Heinz Kohut viewed the nature of human psychopathology as emanating from a disorder of the self, and the fruits of psychotherapeutic cure were brought to bear by the individual’s capacity to seek out appropriate and nourishing relationships. The intersubjective theorists built upon Kohut’s conceptual framework to support new thoughts on the treatment of psychopathology; namely, that the primary curative interaction is the elucidation of the principles that structure the disruption of the bond between therapist and patient. In both theories it is the relational aspect of the human experience which defines, and sets it apart from previously accepted isolated mind theories regarding the origins of psychological experience and the developmental process. Attachment theorists sought to expand upon the reformation and re-conceptualization of intellectual and scientific thought by providing neuropsychological data to confirm the preeminence of the intersubjective medium within the developmental process. From this, previous information regarding the centrality of early child/caregiver experiences became reconstituted as the blue prints for the centrality of attachment relationships in human development.
Everyday millions of people around the world are affected by psychological conditions such as depression and anxiety. Our psychological well-being plays such an important role in affecting our relationships, careers, and happiness. Many people who seek professional treatment are often confronted with choices such as whether to take medication, seek psychotherapy, and sometimes both. It’s true that although some conditions may require that you seek medication there is no short cut to feeling our best. Finding greater fulfillment in life, making healthy choices, and improving our relationships can take a lot of hard work, and psychotherapy can provide you with the tools to do this. Not only has research shown that psychotherapy can be just as effective as medication for certain conditions, it does so without the side effects!
Continue reading “3 Good Reasons Why Psychotherapy Can Help You”
When we think of alcoholism and drug addiction most of us will conjure up the image of the street hobo with the brown paper bag around his malt liquor, or the dope fiend shooting up in the abandoned house– right? We usually don’t think of someone who has achieved an education, financial stability, or raised a family as someone who might be susceptible to addiction, but the disease does not discriminate! Addiction does not care if you are a doctor, professor, or successful business person. In fact, in many instances a person’s intelligence can be a hindrance along the pathway to recovery. Addiction to a substance, person, or thing, is primarily concerned with easing and relieving suffering from emotional trauma, and this can happen to anyone regardless of your intellect. Continue reading “Addiction – Reason and Recovery”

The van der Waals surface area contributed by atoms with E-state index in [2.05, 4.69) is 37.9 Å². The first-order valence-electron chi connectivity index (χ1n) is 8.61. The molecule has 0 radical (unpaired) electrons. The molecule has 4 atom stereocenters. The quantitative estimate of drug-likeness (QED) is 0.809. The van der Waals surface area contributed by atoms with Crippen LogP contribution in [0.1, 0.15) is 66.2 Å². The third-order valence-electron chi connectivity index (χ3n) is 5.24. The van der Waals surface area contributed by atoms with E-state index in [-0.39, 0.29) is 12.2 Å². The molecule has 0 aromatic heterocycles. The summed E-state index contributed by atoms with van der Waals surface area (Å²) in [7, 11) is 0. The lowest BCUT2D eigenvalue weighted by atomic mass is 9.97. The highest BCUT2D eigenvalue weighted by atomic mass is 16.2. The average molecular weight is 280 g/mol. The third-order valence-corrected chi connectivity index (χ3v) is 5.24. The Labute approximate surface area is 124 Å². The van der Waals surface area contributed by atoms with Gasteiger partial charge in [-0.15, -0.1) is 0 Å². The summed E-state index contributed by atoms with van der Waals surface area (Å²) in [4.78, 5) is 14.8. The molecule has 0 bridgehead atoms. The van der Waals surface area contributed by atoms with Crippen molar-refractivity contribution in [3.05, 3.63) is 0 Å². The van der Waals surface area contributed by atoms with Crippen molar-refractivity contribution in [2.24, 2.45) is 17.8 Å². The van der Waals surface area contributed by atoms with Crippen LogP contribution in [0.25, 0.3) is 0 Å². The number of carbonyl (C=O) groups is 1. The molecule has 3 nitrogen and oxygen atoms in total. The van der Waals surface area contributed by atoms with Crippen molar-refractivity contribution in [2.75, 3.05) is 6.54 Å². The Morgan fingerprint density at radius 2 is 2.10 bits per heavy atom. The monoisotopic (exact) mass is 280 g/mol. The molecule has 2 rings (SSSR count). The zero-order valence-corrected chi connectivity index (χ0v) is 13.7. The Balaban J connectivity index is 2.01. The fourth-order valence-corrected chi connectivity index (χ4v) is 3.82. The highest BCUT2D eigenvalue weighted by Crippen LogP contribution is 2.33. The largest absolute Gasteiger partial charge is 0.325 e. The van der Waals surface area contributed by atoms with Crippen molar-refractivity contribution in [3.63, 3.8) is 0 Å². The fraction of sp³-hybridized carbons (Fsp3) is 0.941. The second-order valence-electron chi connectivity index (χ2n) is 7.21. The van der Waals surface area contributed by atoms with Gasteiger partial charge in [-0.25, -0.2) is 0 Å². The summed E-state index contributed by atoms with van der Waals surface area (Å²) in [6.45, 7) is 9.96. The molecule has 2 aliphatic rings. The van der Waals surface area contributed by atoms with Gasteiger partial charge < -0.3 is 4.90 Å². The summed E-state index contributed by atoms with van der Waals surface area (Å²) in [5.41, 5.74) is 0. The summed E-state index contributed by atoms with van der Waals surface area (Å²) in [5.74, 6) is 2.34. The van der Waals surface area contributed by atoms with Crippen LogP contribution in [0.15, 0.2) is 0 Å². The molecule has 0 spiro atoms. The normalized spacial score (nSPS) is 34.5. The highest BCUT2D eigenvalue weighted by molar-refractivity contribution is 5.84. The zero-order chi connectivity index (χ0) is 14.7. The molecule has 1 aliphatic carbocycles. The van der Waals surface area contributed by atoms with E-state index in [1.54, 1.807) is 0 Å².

You don’t know how many times I have heard from my patients the words “I look at how wonderful and amazing my friends’ lives are on Facebook and mine starts to seem so pathetic”. We look, and we look, and we can’t stop looking… down the Facebook rabbit hole we go. It’s true that often times when we are feeling depressed, sad, lonely, or rejected we find ourselves looking at other peoples lives and comparing. This experience of comparing ourselves to others on Facebook when mixed with feelings of sadness, loneliness, or depression can be a deadly combo much like drinking and climbing behind the wheel of a car. It is problematic for obvious reasons: the first is that if we are feeling like we are a sad, pathetic loser, then our brains will either be searching for information which will confirm this feeling, or for information that will refute this feeling. In other words, are we really comparing…? Continue reading “Depression and Anxiety: The Fabulous Life Others Have on Facebook”